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Effects of Changes in Adiposity and Physical Activity on Preadolescent Insulin Resistance: The Australian LOOK Longitudinal Study

  • Richard D. Telford ,

    Affiliations College of Medicine, Biology and Environment, Australian National University, Canberra, Australia, Clinical Trials Unit, Canberra Hospital, Canberra, Australia

  • Ross B. Cunningham,

    Affiliation Fenner School of Environment and Society, Australian National University, Canberra, Australia

  • Rohan M. Telford,

    Affiliation Centre for Research and Action in Public Health, Faculty of Health, University of Canberra, Canberra, Australia

  • Jennifer Kerrigan,

    Affiliation ACT Pathology, Canberra Hospital, Canberra, Australia

  • Peter E. Hickman,

    Affiliations College of Medicine, Biology and Environment, Australian National University, Canberra, Australia, ACT Pathology, Canberra Hospital, Canberra, Australia

  • Julia M. Potter,

    Affiliations College of Medicine, Biology and Environment, Australian National University, Canberra, Australia, ACT Pathology, Canberra Hospital, Canberra, Australia

  • Walter P. Abhayaratna

    Affiliations College of Medicine, Biology and Environment, Australian National University, Canberra, Australia, Clinical Trials Unit, Canberra Hospital, Canberra, Australia



In a previous longitudinal analysis of our cohort as 8 to 10 year-olds, insulin resistance (IR) increased with age, but was not modified by changes in percent body fat (%BF), and was only responsive to changes in physical activity (PA) in boys. We aimed to determine whether these responses persisted as the children approached adolescence.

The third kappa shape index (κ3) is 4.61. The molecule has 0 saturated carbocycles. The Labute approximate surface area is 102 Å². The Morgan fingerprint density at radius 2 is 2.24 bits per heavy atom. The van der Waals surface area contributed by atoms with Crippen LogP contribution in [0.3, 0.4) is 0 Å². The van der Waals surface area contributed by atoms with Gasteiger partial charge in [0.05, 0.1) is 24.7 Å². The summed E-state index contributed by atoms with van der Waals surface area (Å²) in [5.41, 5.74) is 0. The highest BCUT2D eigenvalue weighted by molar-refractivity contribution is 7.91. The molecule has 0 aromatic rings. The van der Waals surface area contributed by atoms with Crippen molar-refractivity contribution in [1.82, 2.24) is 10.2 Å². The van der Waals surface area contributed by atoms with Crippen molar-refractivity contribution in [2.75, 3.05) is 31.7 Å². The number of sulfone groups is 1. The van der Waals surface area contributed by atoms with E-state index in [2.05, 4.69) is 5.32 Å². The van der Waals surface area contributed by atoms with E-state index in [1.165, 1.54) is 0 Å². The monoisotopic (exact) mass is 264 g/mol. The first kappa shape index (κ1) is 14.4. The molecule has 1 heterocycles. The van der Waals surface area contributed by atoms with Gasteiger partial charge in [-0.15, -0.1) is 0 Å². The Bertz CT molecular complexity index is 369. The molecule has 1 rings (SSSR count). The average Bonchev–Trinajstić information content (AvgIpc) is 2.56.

In this prospective cohort study, 256 boys and 278 girls were assessed at ages 8, 10 and 12 years for fasting blood glucose and insulin, %BF (dual energy X-ray absorptiometry); PA (7-day pedometers), fitness (multistage run); and pubertal development (Tanner stage).


From age 8 to 12 years, the median homeostatic model of IR (HOMA-IR) doubled in boys and increased 250% in girls. By age 12, 23% of boys and 31% of girls had elevated IR, as indicated by HOMA-IR greater than 3. Longitudinal relationships, with important adjustments for covariates body weight, PA, %BF, Tanner score and socioeconomic status showed that, on average, for every 1 unit reduction of %BF, HOMA-IR was lowered by 2.2% (95% CI 0.04–4) in girls and 1.6% (95% CI 0–3.2) in boys. Furthermore, in boys but not girls, HOMA-IR was decreased by 3.5% (95%CI 0.5–6.5) if PA was increased by 2100 steps/day.